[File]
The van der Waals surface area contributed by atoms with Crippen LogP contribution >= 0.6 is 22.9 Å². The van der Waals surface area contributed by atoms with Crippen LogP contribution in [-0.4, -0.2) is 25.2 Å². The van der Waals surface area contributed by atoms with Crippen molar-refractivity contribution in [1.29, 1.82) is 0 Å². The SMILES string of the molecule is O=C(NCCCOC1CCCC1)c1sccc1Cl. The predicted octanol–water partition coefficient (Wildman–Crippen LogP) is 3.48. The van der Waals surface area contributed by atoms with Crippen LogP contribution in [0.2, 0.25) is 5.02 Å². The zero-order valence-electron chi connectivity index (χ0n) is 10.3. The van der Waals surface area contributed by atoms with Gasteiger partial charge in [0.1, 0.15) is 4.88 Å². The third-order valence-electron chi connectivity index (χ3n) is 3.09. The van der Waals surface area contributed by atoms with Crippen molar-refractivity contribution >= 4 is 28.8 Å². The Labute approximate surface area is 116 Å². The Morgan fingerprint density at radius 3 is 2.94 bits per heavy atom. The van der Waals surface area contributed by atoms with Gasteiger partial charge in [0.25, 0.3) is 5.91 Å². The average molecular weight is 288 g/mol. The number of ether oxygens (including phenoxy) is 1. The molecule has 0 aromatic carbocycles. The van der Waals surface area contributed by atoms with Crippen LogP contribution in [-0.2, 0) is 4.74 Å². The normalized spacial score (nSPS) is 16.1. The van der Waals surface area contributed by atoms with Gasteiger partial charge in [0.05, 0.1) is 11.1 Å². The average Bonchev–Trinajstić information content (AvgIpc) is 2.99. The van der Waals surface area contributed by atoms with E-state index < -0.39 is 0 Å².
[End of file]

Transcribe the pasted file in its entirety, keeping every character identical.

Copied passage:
The van der Waals surface area contributed by atoms with Crippen LogP contribution >= 0.6 is 22.9 Å². The van der Waals surface area contributed by atoms with Crippen LogP contribution in [-0.4, -0.2) is 25.2 Å². The van der Waals surface area contributed by atoms with Crippen molar-refractivity contribution in [1.29, 1.82) is 0 Å². The SMILES string of the molecule is O=C(NCCCOC1CCCC1)c1sccc1Cl. The predicted octanol–water partition coefficient (Wildman–Crippen LogP) is 3.48. The van der Waals surface area contributed by atoms with Crippen LogP contribution in [0.2, 0.25) is 5.02 Å². The zero-order valence-electron chi connectivity index (χ0n) is 10.3. The van der Waals surface area contributed by atoms with Gasteiger partial charge in [0.1, 0.15) is 4.88 Å². The third-order valence-electron chi connectivity index (χ3n) is 3.09. The van der Waals surface area contributed by atoms with Crippen molar-refractivity contribution >= 4 is 28.8 Å². The Labute approximate surface area is 116 Å². The Morgan fingerprint density at radius 3 is 2.94 bits per heavy atom. The van der Waals surface area contributed by atoms with Gasteiger partial charge in [0.25, 0.3) is 5.91 Å². The average molecular weight is 288 g/mol. The number of ether oxygens (including phenoxy) is 1. The molecule has 0 aromatic carbocycles. The van der Waals surface area contributed by atoms with Crippen LogP contribution in [-0.2, 0) is 4.74 Å². The normalized spacial score (nSPS) is 16.1. The van der Waals surface area contributed by atoms with Gasteiger partial charge in [0.05, 0.1) is 11.1 Å². The average Bonchev–Trinajstić information content (AvgIpc) is 2.99. The van der Waals surface area contributed by atoms with E-state index < -0.39 is 0 Å².